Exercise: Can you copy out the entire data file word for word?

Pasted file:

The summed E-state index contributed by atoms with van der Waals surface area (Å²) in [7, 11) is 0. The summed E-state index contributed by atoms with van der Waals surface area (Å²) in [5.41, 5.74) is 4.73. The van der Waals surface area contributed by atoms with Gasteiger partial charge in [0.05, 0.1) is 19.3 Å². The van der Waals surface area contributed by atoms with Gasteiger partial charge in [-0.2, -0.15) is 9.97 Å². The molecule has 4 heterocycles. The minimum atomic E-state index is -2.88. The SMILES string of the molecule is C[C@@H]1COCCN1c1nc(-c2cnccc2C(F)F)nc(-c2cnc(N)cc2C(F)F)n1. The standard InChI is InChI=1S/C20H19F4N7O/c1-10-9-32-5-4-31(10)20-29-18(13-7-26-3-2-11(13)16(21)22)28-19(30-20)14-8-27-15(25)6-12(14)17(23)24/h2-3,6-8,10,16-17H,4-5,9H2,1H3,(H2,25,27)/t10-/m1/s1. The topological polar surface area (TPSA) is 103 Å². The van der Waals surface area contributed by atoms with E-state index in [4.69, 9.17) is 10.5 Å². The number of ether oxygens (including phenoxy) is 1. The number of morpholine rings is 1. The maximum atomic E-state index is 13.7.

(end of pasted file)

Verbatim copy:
The summed E-state index contributed by atoms with van der Waals surface area (Å²) in [7, 11) is 0. The summed E-state index contributed by atoms with van der Waals surface area (Å²) in [5.41, 5.74) is 4.73. The van der Waals surface area contributed by atoms with Gasteiger partial charge in [0.05, 0.1) is 19.3 Å². The van der Waals surface area contributed by atoms with Gasteiger partial charge in [-0.2, -0.15) is 9.97 Å². The molecule has 4 heterocycles. The minimum atomic E-state index is -2.88. The SMILES string of the molecule is C[C@@H]1COCCN1c1nc(-c2cnccc2C(F)F)nc(-c2cnc(N)cc2C(F)F)n1. The standard InChI is InChI=1S/C20H19F4N7O/c1-10-9-32-5-4-31(10)20-29-18(13-7-26-3-2-11(13)16(21)22)28-19(30-20)14-8-27-15(25)6-12(14)17(23)24/h2-3,6-8,10,16-17H,4-5,9H2,1H3,(H2,25,27)/t10-/m1/s1. The topological polar surface area (TPSA) is 103 Å². The van der Waals surface area contributed by atoms with E-state index in [4.69, 9.17) is 10.5 Å². The number of ether oxygens (including phenoxy) is 1. The number of morpholine rings is 1. The maximum atomic E-state index is 13.7.